The first living cell came into being nearly 40 million centuries ago, and its direct descendants are in all of our bloodstreams. Literally you are breathing molecules this very second that were inhaled by Moses, Mother Teresa, and Bono. We are vastly interconnected. Our fates are inseparable. We are here because the dream of every cell is to become two cells. And dreams come true. In each of you are one quadrillion cells, 90 percent of which are not human cells. Your body is a community, and without those other microorganisms you would perish in hours. Each human cell has 400 billion molecules conducting millions of processes between trillions of atoms. The total cellular activity in one human body is staggering: one septillion actions at any one moment, a one with twenty-four zeros after it. In a millisecond, our body has undergone ten times more processes than there are stars in the universe, which is exactly what Charles Darwin foretold when he said science would discover that each living creature was a “little universe, formed of a host of self-propagating organisms, inconceivably minute and as numerous as the stars of heaven.”

So I have two questions for you all: First, can you feel your body? Stop for a moment. Feel your body. One septillion activities going on simultaneously, and your body does this so well you are free to ignore it, and wonder instead when this speech will end. You can feel it. It is called life. This is who you are. Second question: who is in charge of your body? Who is managing those molecules? Hopefully not a political party. Life is creating the conditions that are conducive to life inside you, just as in all of nature. Our innate nature is to create the conditions that are conducive to life. What I want you to imagine is that collectively humanity is evincing a deep innate wisdom in coming together to heal the wounds and insults of the past.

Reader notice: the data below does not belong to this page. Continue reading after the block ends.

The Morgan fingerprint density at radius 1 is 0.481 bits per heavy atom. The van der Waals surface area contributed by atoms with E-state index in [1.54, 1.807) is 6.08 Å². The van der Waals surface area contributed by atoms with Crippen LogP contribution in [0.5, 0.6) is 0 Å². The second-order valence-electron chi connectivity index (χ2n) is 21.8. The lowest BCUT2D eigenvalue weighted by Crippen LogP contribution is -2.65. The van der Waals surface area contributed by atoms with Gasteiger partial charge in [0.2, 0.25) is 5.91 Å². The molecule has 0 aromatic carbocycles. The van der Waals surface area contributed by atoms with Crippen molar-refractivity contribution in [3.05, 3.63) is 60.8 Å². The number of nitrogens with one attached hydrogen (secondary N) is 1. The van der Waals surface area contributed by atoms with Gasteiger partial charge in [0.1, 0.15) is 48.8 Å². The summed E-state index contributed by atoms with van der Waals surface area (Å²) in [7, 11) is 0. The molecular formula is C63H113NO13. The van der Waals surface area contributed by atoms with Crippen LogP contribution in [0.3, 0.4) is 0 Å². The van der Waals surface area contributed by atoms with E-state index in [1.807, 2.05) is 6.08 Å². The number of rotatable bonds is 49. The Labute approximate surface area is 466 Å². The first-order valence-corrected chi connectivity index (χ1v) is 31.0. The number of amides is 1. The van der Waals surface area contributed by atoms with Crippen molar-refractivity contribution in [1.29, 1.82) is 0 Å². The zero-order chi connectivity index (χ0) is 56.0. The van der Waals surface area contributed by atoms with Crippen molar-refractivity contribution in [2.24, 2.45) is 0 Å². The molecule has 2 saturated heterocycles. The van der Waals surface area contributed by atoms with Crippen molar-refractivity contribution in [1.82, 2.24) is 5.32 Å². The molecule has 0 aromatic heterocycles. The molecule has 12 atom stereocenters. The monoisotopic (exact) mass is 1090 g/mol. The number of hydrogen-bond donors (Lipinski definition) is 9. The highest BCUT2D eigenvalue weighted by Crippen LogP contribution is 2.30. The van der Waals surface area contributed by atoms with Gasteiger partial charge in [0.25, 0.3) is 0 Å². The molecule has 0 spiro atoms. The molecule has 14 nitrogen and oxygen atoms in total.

Ralph Waldo Emerson once asked what we would do if the stars only came out once every thousand years. No one would sleep that night, of course. The world would create new religions overnight. We would be ecstatic, delirious, made rapturous by the glory of God. Instead, the stars come out every night and we watch television.